While relaxing on the couch and half watching the speed skating on television I momentarily feel like Youp van het Hek (a dutch comedian and columnist) who feels the deadline for his column getting closer. My thoughts immediately go out to the horrible events in France where cartoonists of the satirical magazine Charlie Hebdo had to pay their freedom of speech with their lives. We can say the year 2015 took off with a false start.
Looking back at the past weeks there also we’re some nice moments like for instance the Luminis New Years reception. Personally I always look forward to these moments on which you can catch up with colleagues I don’t see regularly.
A great weekend is nearly over with as personal highlights the mini eleven cities skating tour my eldest daughter joined at our local speed skating track and the MTB tour I rode in Klarenbeek (a small town close to Apeldoorn). The temperature as well as the wind and the different types of precipitation I got to enjoy while riding the bike made me feel like it was autumn again. While riding I thought about a page of Luminis strategy document, and no that’s not the only thing I think of when riding the bike, the four hours of pedaling provides the opportunity to think about a lot of things. Well, my thoughts wandered off to “Our Goal is to be the best at what we choose to do, and to be famous for it”, not the least because sports is one of the activities that brings out this desire in people most. After getting back on back bike after sliding off shortly in the mud partly caused by my thoughts wandering off I asked myself: What does that mean: Being the best ? For me in the first place it means being the best of ‘yourself’, continuously seeking improvement with yourself. In the end you are your own biggest competitor and the minimal standard against which you should measure. Of course it’s great if with that you can be inspired by the leaders in the field.
Looking at the speed skating in which both Ireen Wust and Sven Kramer are both winning yet another Eurpean all-round title I realize there’s a beautiful analogy between speed skating and our area of expertise. More than with any other sports with speed skating it’s the skater’s technique and sticking to that technique that determines their success. Letting go by sitting a bit too high or keeping a frequency that’s too low immediately leads to worse results. The same applies to our profession. As professionals we live up to a certain standard and working quality which we know are required for success. Sometimes it may seem tempting to relax these standards. For developers this often means introducing technical debt. But in the end the developer knows just as well as the ice skater that relaxing the standards or technique stands in the way of getting good results.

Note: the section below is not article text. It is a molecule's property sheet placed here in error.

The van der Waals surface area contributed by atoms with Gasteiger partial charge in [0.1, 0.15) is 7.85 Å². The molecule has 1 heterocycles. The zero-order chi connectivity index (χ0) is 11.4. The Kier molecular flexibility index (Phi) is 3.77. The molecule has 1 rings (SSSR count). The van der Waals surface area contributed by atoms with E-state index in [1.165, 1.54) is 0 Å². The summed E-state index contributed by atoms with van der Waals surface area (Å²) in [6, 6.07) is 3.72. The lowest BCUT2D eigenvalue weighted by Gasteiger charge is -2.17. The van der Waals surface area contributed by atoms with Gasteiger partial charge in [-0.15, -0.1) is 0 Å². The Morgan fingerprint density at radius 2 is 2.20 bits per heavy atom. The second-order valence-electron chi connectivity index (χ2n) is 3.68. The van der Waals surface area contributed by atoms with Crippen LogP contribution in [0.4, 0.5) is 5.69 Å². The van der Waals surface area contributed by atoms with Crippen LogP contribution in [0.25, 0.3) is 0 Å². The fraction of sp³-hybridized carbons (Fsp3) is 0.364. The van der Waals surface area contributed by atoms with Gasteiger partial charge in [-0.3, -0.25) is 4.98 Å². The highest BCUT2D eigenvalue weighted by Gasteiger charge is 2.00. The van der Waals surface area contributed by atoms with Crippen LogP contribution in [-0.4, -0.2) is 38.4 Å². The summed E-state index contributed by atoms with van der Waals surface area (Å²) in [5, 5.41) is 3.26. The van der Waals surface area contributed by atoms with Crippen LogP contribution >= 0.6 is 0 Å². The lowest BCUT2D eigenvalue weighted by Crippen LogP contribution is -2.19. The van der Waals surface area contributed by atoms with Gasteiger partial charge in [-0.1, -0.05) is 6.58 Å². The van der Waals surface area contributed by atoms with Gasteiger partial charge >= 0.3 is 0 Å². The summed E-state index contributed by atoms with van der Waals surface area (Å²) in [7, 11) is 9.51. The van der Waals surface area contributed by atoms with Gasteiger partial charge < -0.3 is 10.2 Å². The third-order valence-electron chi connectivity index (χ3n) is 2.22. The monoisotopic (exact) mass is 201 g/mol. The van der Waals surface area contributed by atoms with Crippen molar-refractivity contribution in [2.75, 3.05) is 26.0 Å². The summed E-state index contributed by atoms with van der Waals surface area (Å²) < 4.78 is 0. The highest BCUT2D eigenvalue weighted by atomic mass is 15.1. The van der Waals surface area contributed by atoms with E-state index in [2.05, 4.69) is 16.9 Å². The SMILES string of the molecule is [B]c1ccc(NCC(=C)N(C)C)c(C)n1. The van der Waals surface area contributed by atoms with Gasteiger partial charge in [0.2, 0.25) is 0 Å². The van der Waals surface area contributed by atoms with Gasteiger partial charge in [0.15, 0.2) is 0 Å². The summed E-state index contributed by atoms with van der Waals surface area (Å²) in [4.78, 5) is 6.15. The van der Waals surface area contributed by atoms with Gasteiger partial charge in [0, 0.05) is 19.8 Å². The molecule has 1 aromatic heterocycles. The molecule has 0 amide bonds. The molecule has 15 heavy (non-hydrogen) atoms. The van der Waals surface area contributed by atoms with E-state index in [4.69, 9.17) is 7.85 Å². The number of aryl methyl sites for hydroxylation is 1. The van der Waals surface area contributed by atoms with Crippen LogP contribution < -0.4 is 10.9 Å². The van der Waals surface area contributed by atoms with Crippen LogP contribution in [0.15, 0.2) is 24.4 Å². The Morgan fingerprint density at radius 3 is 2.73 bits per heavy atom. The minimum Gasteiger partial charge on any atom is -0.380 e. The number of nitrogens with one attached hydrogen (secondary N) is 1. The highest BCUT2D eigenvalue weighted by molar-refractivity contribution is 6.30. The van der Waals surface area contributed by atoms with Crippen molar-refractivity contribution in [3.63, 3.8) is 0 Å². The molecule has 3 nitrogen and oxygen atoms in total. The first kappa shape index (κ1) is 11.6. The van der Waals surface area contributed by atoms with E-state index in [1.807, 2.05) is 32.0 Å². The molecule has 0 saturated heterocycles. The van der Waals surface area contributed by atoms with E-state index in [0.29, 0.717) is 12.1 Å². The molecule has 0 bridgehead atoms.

In the end of December Sander Mak and I travelled to London to attend a course from Greg Young about “CQRS, Domain Events, Event Sourcing and how to apply DDD”. Besides the excellent way Greg lectured these subjects I want to tell you about one of his anecdotes. It’s about a development team and a bug one of their users ran into. After analysis the situation turned out to be an edge case which was very costly to solve. It was decided to not solve the bug in code, but compensate the user and they bought an iPod to hand out to the next user that would run into the same bug. Each time a new developer joined the team he or she would run into this edge case in the code and would suggest to solve it. Every time this happened the developer was shown the iPod which had been on the shelf for years now. It was 2014 already and this first generation iPod was still there, waiting for the first customer to run into the bug again. This nicely illustrates the default reflex we as developers have, wanting to solve every single situation in the software. In the end to or not to fix bugs of this kind is a business decision and not something that goes without saying.
It’s all about simplicity, that’s what ‘het Goede doel’ sung in 1983 with which they reached the 5th spot in the Dutch charts. This song regularly pops up in my mind, especially when writing code or when trying to understand someone else’s code. Just play the song when you’re about to decide on granularity levels when defining modules or when introducing new generalizations. It often turns out that when looking at the requirements things can be done a lot simpler than we’d think beforehand.
Or, speaking with Albert Einstein “If you can’t explain it simply, you don’t understand it well enough”.
Have a great week!